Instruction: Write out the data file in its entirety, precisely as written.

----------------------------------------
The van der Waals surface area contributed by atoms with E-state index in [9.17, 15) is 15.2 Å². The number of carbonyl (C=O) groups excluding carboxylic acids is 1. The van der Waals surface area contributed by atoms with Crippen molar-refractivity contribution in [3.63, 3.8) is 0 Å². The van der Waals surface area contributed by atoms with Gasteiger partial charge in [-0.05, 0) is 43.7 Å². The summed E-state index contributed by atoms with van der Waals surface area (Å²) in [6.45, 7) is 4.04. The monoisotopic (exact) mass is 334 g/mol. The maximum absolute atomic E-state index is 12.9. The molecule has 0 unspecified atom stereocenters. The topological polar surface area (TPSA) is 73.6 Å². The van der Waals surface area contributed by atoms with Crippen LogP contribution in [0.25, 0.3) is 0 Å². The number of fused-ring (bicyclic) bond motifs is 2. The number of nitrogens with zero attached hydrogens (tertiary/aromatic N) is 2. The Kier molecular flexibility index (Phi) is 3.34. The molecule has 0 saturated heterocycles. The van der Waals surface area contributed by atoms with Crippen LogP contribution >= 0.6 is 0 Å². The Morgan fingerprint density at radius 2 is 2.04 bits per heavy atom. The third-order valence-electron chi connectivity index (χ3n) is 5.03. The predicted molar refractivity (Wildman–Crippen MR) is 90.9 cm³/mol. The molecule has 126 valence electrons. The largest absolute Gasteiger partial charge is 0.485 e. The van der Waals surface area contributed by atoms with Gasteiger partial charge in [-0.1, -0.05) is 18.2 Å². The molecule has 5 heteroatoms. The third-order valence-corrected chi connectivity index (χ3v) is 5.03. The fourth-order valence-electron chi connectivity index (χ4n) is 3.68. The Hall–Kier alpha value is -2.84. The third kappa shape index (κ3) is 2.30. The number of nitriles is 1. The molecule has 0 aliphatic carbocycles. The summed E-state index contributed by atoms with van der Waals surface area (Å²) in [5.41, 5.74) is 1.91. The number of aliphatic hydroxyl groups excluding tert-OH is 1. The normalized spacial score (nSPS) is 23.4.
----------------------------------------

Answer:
The van der Waals surface area contributed by atoms with E-state index in [9.17, 15) is 15.2 Å². The number of carbonyl (C=O) groups excluding carboxylic acids is 1. The van der Waals surface area contributed by atoms with Crippen molar-refractivity contribution in [3.63, 3.8) is 0 Å². The van der Waals surface area contributed by atoms with Gasteiger partial charge in [-0.05, 0) is 43.7 Å². The summed E-state index contributed by atoms with van der Waals surface area (Å²) in [6.45, 7) is 4.04. The monoisotopic (exact) mass is 334 g/mol. The maximum absolute atomic E-state index is 12.9. The molecule has 0 unspecified atom stereocenters. The topological polar surface area (TPSA) is 73.6 Å². The van der Waals surface area contributed by atoms with Crippen LogP contribution in [0.25, 0.3) is 0 Å². The number of fused-ring (bicyclic) bond motifs is 2. The number of nitrogens with zero attached hydrogens (tertiary/aromatic N) is 2. The Kier molecular flexibility index (Phi) is 3.34. The molecule has 0 saturated heterocycles. The van der Waals surface area contributed by atoms with Crippen LogP contribution >= 0.6 is 0 Å². The Morgan fingerprint density at radius 2 is 2.04 bits per heavy atom. The third-order valence-electron chi connectivity index (χ3n) is 5.03. The predicted molar refractivity (Wildman–Crippen MR) is 90.9 cm³/mol. The molecule has 126 valence electrons. The largest absolute Gasteiger partial charge is 0.485 e. The van der Waals surface area contributed by atoms with Gasteiger partial charge in [-0.1, -0.05) is 18.2 Å². The molecule has 5 heteroatoms. The third-order valence-corrected chi connectivity index (χ3v) is 5.03. The fourth-order valence-electron chi connectivity index (χ4n) is 3.68. The Hall–Kier alpha value is -2.84. The third kappa shape index (κ3) is 2.30. The number of nitriles is 1. The molecule has 0 aliphatic carbocycles. The summed E-state index contributed by atoms with van der Waals surface area (Å²) in [5.41, 5.74) is 1.91. The number of aliphatic hydroxyl groups excluding tert-OH is 1. The normalized spacial score (nSPS) is 23.4.